There is, despite the lyrics claiming otherwise, no discernable “regular crowd” shuffling into a Billy Joel concert. My co-worker brought her 86-year-old aunt. I brought my 13-year-old son. The family a couple rows in front of me brought three kids, all under 10 years old. A Billy Joel concert, it turns out, is an all-ages affair.
And why not? No one in their right mind will ever claim that the 68-year-old Billy Joel has changed the landscape of music—probably including Joel himself—but that doesn’t mean you can’t have a hell of a good time at a Billy Joel concert. This is because Joel knows what his audience wants and he delivers. There were no b-sides, there was no new stuff, Wednesday’s concert was just song after song of familiarity, like a warm, comforting blanket in an arena full of people. Maybe Joel’s “Piano Man” says it best with the lyrics “It’s me they’ve been coming to see, to forget about life for a while.”
The notoriously gruff Joel has a way of charming the audience as they walk down memory lane with him, from an impersonation of “that other piano guy” Elton John (he sang bits of the John song “Your Song.” “Wait a minute,” Joel said incredulously, “You don’t have much money?!”) to name-dropping the Terrace Ballroom while running down his history with SLC, it seems that Joel feeds off the audience and loves them just as much as they love him.
He offered up what he called “fielder’s choice” on eight total slots in the set, a chance for the audience to choose the next song, though some of them were certainly obvious choices—“Everybody Loves You Now” vs. “She’s Got a Way,” for example. After an overwhelming vote in favor of the latter, Joel teased the crowd, “I was hoping you’d pick the other one.” And after the love song ended, he deadpanned, “And then we broke up.”
And the songs. Oh the songs. Opening with “My Life” and weaving through his 40-plus-year catalog, including “New York State of Mind,” “The Longest Time,” “Vienna,” “River of Dreams” (with a cover of the Eagles “Take it Easy” played smack in the middle of the song), “Scenes From an Italian Restaurant” and, of course, “Piano Man,” Joel and his band ripped through 22 songs—and that was before a rousing five song encore that started with “We Didn’t Start the Fire” and ended with “You May Be Right.” In all, he was onstage for just over two and a half hours.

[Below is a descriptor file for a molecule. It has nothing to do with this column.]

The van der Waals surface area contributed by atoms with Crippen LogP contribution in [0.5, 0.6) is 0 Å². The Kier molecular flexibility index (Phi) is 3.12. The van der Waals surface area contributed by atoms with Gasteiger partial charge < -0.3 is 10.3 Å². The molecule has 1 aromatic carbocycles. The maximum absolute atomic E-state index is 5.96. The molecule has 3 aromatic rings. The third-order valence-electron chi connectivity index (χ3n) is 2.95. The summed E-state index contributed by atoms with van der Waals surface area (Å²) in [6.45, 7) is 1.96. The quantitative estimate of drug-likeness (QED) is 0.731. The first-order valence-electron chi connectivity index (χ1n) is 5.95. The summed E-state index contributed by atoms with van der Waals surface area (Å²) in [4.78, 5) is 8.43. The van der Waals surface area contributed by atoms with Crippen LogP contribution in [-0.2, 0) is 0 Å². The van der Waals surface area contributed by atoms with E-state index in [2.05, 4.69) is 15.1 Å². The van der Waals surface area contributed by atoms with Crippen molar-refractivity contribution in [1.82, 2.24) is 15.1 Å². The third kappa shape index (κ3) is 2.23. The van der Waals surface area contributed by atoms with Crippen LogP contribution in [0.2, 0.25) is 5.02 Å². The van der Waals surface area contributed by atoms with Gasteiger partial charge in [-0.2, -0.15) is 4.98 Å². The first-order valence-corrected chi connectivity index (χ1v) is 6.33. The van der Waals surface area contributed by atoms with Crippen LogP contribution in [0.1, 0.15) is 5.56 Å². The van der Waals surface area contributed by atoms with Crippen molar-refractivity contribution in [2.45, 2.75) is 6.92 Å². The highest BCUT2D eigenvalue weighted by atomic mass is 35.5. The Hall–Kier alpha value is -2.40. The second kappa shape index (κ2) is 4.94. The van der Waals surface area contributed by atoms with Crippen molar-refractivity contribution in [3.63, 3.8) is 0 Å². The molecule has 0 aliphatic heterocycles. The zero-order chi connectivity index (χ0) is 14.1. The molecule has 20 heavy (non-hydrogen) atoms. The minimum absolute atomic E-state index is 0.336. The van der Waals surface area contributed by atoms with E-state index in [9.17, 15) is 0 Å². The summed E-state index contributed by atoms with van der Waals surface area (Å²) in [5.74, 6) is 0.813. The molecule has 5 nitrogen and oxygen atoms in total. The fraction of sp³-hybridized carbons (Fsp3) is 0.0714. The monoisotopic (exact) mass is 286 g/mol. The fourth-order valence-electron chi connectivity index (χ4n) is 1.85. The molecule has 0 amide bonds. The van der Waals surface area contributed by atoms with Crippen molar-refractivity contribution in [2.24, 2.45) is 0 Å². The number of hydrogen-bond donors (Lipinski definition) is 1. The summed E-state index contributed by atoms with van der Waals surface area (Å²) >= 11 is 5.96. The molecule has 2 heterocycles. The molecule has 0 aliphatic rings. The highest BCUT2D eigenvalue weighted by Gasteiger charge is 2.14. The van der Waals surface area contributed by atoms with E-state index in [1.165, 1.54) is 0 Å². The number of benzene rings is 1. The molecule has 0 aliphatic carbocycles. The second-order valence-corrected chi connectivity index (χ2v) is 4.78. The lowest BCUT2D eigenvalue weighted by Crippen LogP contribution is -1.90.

The crowd sang along to everything and during the more tender love songs, they danced in the aisles. Though the show was in a basketball arena, it felt intimate, save for Joel’s rotating piano—it would move him mid song from facing one direction to facing the other—lasers that would beam down, especially during the more rockin’ songs, and the large screens overhead that alternated between showing Joel and his bandmates, the crowd and visual cues accompanying songs, when appropriate.
Joel did due diligence in introducing each member of the Billy Joel Band, bringing rhythm guitar player Mike DelGuidice out for an unexpectedly moving version of the Puccini aria “Nessun Dorma” and giving the stage to a roadie named Chainsaw for a even more unexpected cover of AC/DC’s “Highway to Hell” which culminated in Mr. Saw deploying a fire extinguisher to create fog effects.
Unexpected? Yes. Entertaining? Also yes.
I’m sure after all the touring Joel’s done, including a long-standing residency at Madison Square Garden, the act alone could become a rote task. But by adding in a little self-depreciating humor and more audience participation, he seems to still be having a hell of a time himself, helping us all to forget about life for a while.